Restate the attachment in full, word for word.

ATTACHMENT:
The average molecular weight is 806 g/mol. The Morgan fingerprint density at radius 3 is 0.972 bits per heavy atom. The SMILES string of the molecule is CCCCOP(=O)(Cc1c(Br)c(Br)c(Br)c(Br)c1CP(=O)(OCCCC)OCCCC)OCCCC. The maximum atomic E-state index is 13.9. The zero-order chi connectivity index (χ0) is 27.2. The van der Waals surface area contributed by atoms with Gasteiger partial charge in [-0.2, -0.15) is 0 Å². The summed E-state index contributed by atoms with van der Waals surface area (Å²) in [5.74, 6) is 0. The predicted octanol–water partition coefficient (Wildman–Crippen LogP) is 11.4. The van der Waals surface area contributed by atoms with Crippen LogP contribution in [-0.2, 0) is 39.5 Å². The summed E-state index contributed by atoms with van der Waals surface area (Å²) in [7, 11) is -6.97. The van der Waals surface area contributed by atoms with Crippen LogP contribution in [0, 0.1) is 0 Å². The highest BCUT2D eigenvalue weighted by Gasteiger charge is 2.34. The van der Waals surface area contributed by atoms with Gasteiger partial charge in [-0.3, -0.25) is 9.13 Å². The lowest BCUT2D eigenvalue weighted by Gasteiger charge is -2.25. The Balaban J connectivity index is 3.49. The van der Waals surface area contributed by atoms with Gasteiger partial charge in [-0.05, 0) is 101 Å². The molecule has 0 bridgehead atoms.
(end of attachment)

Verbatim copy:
The average molecular weight is 806 g/mol. The Morgan fingerprint density at radius 3 is 0.972 bits per heavy atom. The SMILES string of the molecule is CCCCOP(=O)(Cc1c(Br)c(Br)c(Br)c(Br)c1CP(=O)(OCCCC)OCCCC)OCCCC. The maximum atomic E-state index is 13.9. The zero-order chi connectivity index (χ0) is 27.2. The van der Waals surface area contributed by atoms with Gasteiger partial charge in [-0.2, -0.15) is 0 Å². The summed E-state index contributed by atoms with van der Waals surface area (Å²) in [5.74, 6) is 0. The predicted octanol–water partition coefficient (Wildman–Crippen LogP) is 11.4. The van der Waals surface area contributed by atoms with Crippen LogP contribution in [-0.2, 0) is 39.5 Å². The summed E-state index contributed by atoms with van der Waals surface area (Å²) in [7, 11) is -6.97. The van der Waals surface area contributed by atoms with Crippen LogP contribution in [0, 0.1) is 0 Å². The highest BCUT2D eigenvalue weighted by Gasteiger charge is 2.34. The van der Waals surface area contributed by atoms with Gasteiger partial charge in [-0.3, -0.25) is 9.13 Å². The lowest BCUT2D eigenvalue weighted by Gasteiger charge is -2.25. The Balaban J connectivity index is 3.49. The van der Waals surface area contributed by atoms with Gasteiger partial charge in [-0.05, 0) is 101 Å². The molecule has 0 bridgehead atoms.